Mecca Park in Mifflinville or as I call it Ghettoville, Ohio USA. This is a forgotten Park nestled off the Ghettoville infamous corner of Agler and Perue in a old and equally forgotten AmVets neighborhood from the 1950's. This isn't Columbus, Ohio the state capital this is an autonomous township with a long and separate history within the modern day metroplex and urban sprawl of the Capital of Nowhere - Columbus - Ohio.
Mecca Park used to be serviced off of the old 3C highway - by three little roads - Albert, Mecca and Eddystone (better known these days as stoned Eddie). But at some point Columbus did a venomously French thing - akin to building nuclear reactor power plants on their borders to minimumize French national damage in the even of a Chernobyl. Not very neighborly - just ask the Belgians about all that. So Columbus dumped a cheaply built housing project atop Mecca and Eddystone roads while adding to the population density of Mecca Park dramatically. Now all of that traffic in and out of Mecca Park to the 3C (or Westerville road at this part as it is called) gets bottle necked on Albert at the projects.
I'm not at all against public housing or those who utilitize it. But this project was not built to be something to look at, neither was it built to be considerate of its neighbors neighborhood. C'est la vie I suppose. Typical Columbus. Like Dallas is all money and no taste Columbus is neither. Fortunately the housing complex in question is now home to a large and unique Somalian community with a grand Mosque just built to facilitate their prayers. There is even now on the old Albert Avenue a delightful Minaret built to reference the grain silos of barns from this regions architectural history. Although no body seems to ketch this bit of subtle architectural language. In an area of town sadly lacking any landmarks or city parks this inadvert minaret seems to anchor on an axial line just at the bend in the street and connecting it all up over the horizon. If only the minaret were larger and more visible from the lost end of Albert at Perdue.
Observing all of this has me thinking how much more unique this neighborhood could be. Restore Mecca Road to Mecca Park connect the Mosque on Albert with access to Mecca road - and viola a lovely middle class Muslim community with affordable housing options occurs and all within walking to a Mosque for those early morning and late night prayers. Property value would go up and traffic would be less congested in an area where the children play.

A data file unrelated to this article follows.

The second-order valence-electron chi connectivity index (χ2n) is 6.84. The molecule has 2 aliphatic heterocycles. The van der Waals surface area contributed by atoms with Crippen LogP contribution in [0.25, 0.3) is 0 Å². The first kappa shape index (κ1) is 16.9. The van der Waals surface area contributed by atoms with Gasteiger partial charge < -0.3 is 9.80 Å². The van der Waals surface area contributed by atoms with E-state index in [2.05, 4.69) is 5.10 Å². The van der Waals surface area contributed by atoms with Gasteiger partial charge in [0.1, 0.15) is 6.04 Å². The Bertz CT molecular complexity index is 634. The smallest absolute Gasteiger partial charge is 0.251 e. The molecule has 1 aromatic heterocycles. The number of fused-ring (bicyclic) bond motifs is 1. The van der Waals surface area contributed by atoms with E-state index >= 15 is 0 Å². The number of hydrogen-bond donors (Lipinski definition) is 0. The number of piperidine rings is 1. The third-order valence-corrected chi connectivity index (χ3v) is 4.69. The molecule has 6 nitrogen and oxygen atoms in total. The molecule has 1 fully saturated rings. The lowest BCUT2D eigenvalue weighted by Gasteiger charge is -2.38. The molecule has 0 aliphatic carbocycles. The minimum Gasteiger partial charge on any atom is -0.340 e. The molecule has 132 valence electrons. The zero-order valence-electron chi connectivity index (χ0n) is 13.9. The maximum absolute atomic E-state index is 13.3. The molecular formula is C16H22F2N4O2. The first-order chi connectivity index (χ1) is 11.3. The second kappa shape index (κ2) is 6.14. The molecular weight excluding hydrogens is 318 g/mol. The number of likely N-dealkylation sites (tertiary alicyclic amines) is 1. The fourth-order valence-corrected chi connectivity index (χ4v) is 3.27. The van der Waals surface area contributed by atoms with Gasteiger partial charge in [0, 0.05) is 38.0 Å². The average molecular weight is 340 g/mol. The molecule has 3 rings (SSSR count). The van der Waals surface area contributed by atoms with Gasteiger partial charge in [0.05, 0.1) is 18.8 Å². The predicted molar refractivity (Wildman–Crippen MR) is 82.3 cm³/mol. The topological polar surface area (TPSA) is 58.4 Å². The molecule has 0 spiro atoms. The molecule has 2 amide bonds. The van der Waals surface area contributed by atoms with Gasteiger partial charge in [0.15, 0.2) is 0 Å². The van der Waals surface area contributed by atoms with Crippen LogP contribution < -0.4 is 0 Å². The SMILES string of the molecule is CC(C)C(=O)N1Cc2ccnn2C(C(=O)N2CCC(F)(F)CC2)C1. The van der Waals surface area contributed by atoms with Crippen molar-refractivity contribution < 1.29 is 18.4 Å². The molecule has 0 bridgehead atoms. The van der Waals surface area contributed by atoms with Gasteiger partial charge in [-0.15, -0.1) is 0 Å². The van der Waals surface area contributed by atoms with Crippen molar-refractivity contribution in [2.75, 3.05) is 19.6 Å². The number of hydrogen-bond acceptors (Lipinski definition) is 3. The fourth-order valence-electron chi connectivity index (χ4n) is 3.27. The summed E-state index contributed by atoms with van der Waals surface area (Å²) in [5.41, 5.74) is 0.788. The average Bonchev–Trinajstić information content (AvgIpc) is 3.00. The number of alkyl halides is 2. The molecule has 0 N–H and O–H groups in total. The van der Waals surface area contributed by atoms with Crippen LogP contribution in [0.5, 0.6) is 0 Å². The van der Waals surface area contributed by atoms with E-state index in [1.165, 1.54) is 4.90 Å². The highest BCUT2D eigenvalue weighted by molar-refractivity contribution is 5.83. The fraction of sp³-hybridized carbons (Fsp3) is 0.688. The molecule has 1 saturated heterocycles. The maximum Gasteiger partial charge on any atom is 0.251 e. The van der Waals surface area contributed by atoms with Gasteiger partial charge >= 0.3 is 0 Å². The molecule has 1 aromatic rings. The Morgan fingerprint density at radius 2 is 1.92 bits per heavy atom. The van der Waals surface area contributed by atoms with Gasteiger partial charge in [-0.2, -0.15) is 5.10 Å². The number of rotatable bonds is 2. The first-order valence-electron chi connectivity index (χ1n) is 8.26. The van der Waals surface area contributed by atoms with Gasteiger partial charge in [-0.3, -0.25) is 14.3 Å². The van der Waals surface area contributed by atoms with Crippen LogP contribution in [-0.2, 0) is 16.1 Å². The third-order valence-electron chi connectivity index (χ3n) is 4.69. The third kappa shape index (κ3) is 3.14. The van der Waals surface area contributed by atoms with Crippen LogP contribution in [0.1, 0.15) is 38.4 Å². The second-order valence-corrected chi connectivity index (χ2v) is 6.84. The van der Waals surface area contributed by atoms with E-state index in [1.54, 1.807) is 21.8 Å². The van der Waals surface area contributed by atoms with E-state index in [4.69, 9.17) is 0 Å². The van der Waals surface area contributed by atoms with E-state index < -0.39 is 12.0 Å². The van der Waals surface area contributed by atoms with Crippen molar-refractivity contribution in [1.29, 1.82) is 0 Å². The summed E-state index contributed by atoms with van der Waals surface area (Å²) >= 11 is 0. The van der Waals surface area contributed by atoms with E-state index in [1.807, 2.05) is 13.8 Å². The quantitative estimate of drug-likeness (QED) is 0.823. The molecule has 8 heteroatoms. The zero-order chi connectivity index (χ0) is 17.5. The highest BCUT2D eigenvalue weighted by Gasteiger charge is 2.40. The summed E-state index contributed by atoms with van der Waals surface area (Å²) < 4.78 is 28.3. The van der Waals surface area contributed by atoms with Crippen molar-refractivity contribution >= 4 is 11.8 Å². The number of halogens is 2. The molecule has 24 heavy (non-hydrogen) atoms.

I do like observing all this happen. For some this is a bad neighborhood. For others this neighborhood went into a rapid decline in value and self worth with the advent of the Mosque being built. For me I have a more optimistic view: In a community that has suffered socially in the last couple decades from a lack of moral and ethical awareness this neighborhood could use all the religion it can get and a few less liquor establishments. A Mosque brings men and women out onto the streets to gather and interact the way a city park once used to as a vital free space in a community. Given their nighttime prayers the neighborhood is kept that much safer throught the day and night with or without all the extra city lighting.
Seeing the women in all their color from African fabrics billowing about like sails caught on the wind - gliding by in elegant and foreign ways is a tremendous gift from Somalia for this bored neighborhood. Seeing the men in their beards and kufi hats and long ankle lenght shirts - with prayer beads dangling from their finger tips and all with very clean clothes - is all a welcome relief to a neighborhood built out of an unaware 1950's consumerist domestic commercial nihilism - I don't know but Ghettoville now has a new dimension of soul added into it's melting pot of flavors.
This new dimension is a very much welcome relief to the lines at the corner and night shops selling liquor and lotto tickets to a rather desperate and nervous driven, over caffeinated and nicotined customer. Perhaps all the prayers coming from the Mosque and neighboring homes five times a day is spilling over into the surrounding homes and lives and woodland - ushering in a some much needed hope for change for this old quartier of Ghettoville.